So is that it?  Does the Church say something about the “great suffering” of infertile couples and then, feeling she has done the sympathy bit, get on with her scientist-bashing?  Not at all.  The human person’s rational intellect and creativity are gifts from God and reflections in us of God’s image.  The Pope also said, when making the remarks above, that medical research and treatment is “scientifically the correct approach to the issue of infertility,” but that it must respect the natural moral context for the creation of children.  He expressed fears that concentrating resources on the development of methods of assisted reproduction had led to a situation where “scientism and the logic of profit seem to dominate the field of infertility and human procreation, to the point of limiting many other areas of research”.

This view was echoed, on the same occasion, by Dr Thomas Hilgers (who opened the Pope Paul VI Institute for the Study of Human Reproduction in 1985 to develop infertility treatments which respect the dignity of human life).  Hilgers remarked, “Were it not for the race to create children artificially, we probably would have had a cure for infertility by now.”

So what of ethical fertility research?  It exists and its fruits can be found in NaPro Technology which, in the words of Chelsea Zimmerman, “can and has helped women successfully achieve and maintain pregnancy without having to resort to manufacturing their children in petri dishes or inject themselves with a stranger’s sperm. Using this technology, couples respect and cooperate with [God’s] divine plan for the creation of human life rather than taking the matters of life in their own hands and forcing God to cooperate with them.” It works with the woman’s natural cycle to identify and treat various causes of infertility and recurrent miscarriage and is available in the UK; see

For those needing persuasion, Chelsea links to a page which lists peer-reviewed academic papers supporting NaPro’s efficacy:

I close with some more words from Chelsea, because I can’t put the case better than she does.  “To those who struggle with infertility, the Catholic Church is not your enemy. She wants what is best for both you and the children you so desire...  Never forget that no prayers go unanswered and all suffering, given over to the Lord bears fruit in some form... Whether you seek to welcome a new member to your family through (ethical) fertility treatment or even the always loving option of adoption,  remember that children are a gift, not a right. Keep the focus of your marriage on you and your spouse giving and receiving the total gift of self while loving God and trusting Him for the timing of children – if they should ever come.”  


  1. We had fertility issues. I used charting to correct this and in 3 months got pregnant. I also self treated a long luteal phase. Wasn't aware of this clinic though - we used Toni Weschler: Getting to Know Your Fertility. Cannot recommend it highly enough. Just pray he doesn't go too much longer overdue as we are both SO ready for his arrival now.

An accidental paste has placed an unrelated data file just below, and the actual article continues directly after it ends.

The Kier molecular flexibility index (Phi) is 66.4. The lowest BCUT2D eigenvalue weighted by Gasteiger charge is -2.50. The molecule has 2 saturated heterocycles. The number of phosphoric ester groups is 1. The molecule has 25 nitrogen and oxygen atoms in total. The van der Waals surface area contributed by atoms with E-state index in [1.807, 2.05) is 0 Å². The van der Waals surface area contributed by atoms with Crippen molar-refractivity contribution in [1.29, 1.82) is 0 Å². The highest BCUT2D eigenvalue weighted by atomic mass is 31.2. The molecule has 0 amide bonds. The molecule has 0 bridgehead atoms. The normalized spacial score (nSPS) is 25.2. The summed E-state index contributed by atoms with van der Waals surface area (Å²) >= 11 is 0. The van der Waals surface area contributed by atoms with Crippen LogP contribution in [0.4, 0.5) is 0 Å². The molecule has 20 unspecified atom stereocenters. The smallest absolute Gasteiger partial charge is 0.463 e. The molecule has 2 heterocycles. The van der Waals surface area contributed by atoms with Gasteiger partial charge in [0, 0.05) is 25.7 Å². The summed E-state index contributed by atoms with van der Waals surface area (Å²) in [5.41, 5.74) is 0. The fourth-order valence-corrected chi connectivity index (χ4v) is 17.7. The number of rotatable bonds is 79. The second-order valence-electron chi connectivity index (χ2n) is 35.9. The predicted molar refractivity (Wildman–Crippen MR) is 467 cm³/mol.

2. Thanks for the recommendation which I hope will be helpful for others... My three were all well overdue, so I know the feeling of being more than ready for the delivery!! All best wishes for the birth - really looking forward to the good news x

  3. It's my understanding that GIFT is a reproductive technique that can be legitimately available to Catholics if certain conditions are observed:
    Thankyou for a very thought provoking post! X

    1. Thanks Amanda, that's interesting. I don't think the Vatican has specifically pronounced on GIFT, which is why it is open to bioethicists and doctors (and couples) to interpret its moral status, using a conscience informed by "classic theological principles" as the article says. I think Catholic couples would need to be clear though when discussing the technique with their doctors that the ova need to be collected following an act of natural sexual intercourse and that the sperm must be collected via this act, as I would doubt this is how it is usually done? You would know more than me about the techniques though.

  4. No, sadly ethical fertility treatment is somewhat of an oxymoron & most couples are either unaware of the issues or too desperate to care. I'm sure, as you say, the current a-moral climate in our culture is caused by the reduction of sex to a recreational activity and children to a commodity. It's very important that articles like this are "out there" informing people, so huge thanks.
    Sadly NaPro Technology is beyond the pocket of most people as these clinics are private. But worth reminding couples that the NHS can help with certain causes of female infertility without the need to resort to techniques like IVF.

  5. It's a pity that some of the funds channelled towards IVF (which I believe you can get on the NHS?) isn't directed towards providing NaPro techniques instead... but that would require a huge climate change... Ref back to Dr Hilgers' comment above about where our resources are concentrated!

    1. Just what I was thinking myself...
      Especially if there is good evidence for it's effectiveness.

  6. Children are a gift from God, he might not have everyone in the list for this kind of gift, or He just wants to give this gift on His own time, or He just finds us so far from our Faith that gives this kind of struggle to get closer to Him, and then a miracle could happen and there you have the Gift of life! Just always is important to know God knows the best for all, and He knows what struggles ad suffering we have that makes us closer to the cross of His only Son. Remember always have Faith and accept our Father's will, but also follow the path that He has given us by practicing what is acceptable for His eyes. May God bless you...